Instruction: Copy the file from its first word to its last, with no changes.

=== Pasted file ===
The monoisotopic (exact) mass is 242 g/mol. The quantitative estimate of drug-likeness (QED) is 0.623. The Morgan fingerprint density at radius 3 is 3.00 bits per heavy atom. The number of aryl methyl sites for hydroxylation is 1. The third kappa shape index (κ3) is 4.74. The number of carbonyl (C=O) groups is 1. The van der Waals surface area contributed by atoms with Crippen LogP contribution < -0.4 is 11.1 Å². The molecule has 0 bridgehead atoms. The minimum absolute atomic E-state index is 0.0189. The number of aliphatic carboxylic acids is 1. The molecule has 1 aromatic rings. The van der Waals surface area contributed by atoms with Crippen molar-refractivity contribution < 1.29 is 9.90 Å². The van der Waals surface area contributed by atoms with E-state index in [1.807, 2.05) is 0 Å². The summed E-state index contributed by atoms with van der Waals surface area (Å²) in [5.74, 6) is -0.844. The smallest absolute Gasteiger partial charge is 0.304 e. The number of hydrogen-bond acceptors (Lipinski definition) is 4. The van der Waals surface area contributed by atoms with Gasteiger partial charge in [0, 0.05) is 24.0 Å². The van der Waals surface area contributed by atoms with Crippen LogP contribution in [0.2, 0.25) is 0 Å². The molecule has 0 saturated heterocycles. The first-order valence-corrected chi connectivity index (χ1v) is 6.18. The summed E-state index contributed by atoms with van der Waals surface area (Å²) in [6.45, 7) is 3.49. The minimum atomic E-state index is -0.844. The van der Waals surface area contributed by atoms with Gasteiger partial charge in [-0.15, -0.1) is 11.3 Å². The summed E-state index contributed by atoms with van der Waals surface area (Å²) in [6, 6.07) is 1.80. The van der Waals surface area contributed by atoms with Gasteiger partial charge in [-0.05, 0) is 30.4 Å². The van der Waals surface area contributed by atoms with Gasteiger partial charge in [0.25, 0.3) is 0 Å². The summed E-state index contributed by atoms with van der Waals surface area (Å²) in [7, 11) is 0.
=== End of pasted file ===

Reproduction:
The monoisotopic (exact) mass is 242 g/mol. The quantitative estimate of drug-likeness (QED) is 0.623. The Morgan fingerprint density at radius 3 is 3.00 bits per heavy atom. The number of aryl methyl sites for hydroxylation is 1. The third kappa shape index (κ3) is 4.74. The number of carbonyl (C=O) groups is 1. The van der Waals surface area contributed by atoms with Crippen LogP contribution < -0.4 is 11.1 Å². The molecule has 0 bridgehead atoms. The minimum absolute atomic E-state index is 0.0189. The number of aliphatic carboxylic acids is 1. The molecule has 1 aromatic rings. The van der Waals surface area contributed by atoms with Crippen molar-refractivity contribution < 1.29 is 9.90 Å². The van der Waals surface area contributed by atoms with E-state index in [1.807, 2.05) is 0 Å². The summed E-state index contributed by atoms with van der Waals surface area (Å²) in [5.74, 6) is -0.844. The smallest absolute Gasteiger partial charge is 0.304 e. The number of hydrogen-bond acceptors (Lipinski definition) is 4. The van der Waals surface area contributed by atoms with Gasteiger partial charge in [0, 0.05) is 24.0 Å². The van der Waals surface area contributed by atoms with Crippen LogP contribution in [0.2, 0.25) is 0 Å². The molecule has 0 saturated heterocycles. The first-order valence-corrected chi connectivity index (χ1v) is 6.18. The summed E-state index contributed by atoms with van der Waals surface area (Å²) in [6.45, 7) is 3.49. The minimum atomic E-state index is -0.844. The van der Waals surface area contributed by atoms with Gasteiger partial charge in [-0.15, -0.1) is 11.3 Å². The summed E-state index contributed by atoms with van der Waals surface area (Å²) in [6, 6.07) is 1.80. The van der Waals surface area contributed by atoms with Gasteiger partial charge in [-0.05, 0) is 30.4 Å². The van der Waals surface area contributed by atoms with Gasteiger partial charge in [0.25, 0.3) is 0 Å². The summed E-state index contributed by atoms with van der Waals surface area (Å²) in [7, 11) is 0.